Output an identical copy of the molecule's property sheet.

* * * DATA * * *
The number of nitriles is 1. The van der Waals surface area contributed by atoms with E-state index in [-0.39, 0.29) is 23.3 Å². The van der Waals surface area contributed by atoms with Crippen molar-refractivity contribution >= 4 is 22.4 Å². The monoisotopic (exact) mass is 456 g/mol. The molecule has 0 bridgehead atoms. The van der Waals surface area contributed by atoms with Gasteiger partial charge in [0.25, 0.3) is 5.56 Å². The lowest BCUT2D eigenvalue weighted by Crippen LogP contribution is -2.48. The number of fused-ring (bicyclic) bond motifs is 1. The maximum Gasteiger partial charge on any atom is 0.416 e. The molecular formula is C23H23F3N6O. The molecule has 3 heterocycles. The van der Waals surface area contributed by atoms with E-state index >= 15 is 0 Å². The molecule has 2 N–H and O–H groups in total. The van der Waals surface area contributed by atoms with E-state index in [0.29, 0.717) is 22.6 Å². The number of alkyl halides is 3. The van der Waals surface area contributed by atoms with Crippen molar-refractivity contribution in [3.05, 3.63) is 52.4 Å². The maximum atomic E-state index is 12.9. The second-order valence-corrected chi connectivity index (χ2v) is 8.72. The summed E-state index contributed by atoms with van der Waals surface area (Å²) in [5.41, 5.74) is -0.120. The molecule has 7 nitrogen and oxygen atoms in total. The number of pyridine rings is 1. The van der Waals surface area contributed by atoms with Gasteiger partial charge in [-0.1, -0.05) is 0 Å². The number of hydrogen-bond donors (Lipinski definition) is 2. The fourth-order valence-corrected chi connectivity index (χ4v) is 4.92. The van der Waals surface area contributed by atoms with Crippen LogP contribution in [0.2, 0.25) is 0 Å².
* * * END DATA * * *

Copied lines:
The number of nitriles is 1. The van der Waals surface area contributed by atoms with E-state index in [-0.39, 0.29) is 23.3 Å². The van der Waals surface area contributed by atoms with Crippen molar-refractivity contribution >= 4 is 22.4 Å². The monoisotopic (exact) mass is 456 g/mol. The molecule has 0 bridgehead atoms. The van der Waals surface area contributed by atoms with Gasteiger partial charge in [0.25, 0.3) is 5.56 Å². The lowest BCUT2D eigenvalue weighted by Crippen LogP contribution is -2.48. The number of fused-ring (bicyclic) bond motifs is 1. The maximum Gasteiger partial charge on any atom is 0.416 e. The molecular formula is C23H23F3N6O. The molecule has 3 heterocycles. The van der Waals surface area contributed by atoms with E-state index >= 15 is 0 Å². The molecule has 2 N–H and O–H groups in total. The van der Waals surface area contributed by atoms with E-state index in [0.29, 0.717) is 22.6 Å². The number of alkyl halides is 3. The van der Waals surface area contributed by atoms with Crippen molar-refractivity contribution in [3.05, 3.63) is 52.4 Å². The maximum atomic E-state index is 12.9. The second-order valence-corrected chi connectivity index (χ2v) is 8.72. The summed E-state index contributed by atoms with van der Waals surface area (Å²) in [5.41, 5.74) is -0.120. The molecule has 7 nitrogen and oxygen atoms in total. The number of pyridine rings is 1. The van der Waals surface area contributed by atoms with Gasteiger partial charge in [-0.1, -0.05) is 0 Å². The number of hydrogen-bond donors (Lipinski definition) is 2. The fourth-order valence-corrected chi connectivity index (χ4v) is 4.92. The van der Waals surface area contributed by atoms with Crippen LogP contribution in [0.2, 0.25) is 0 Å².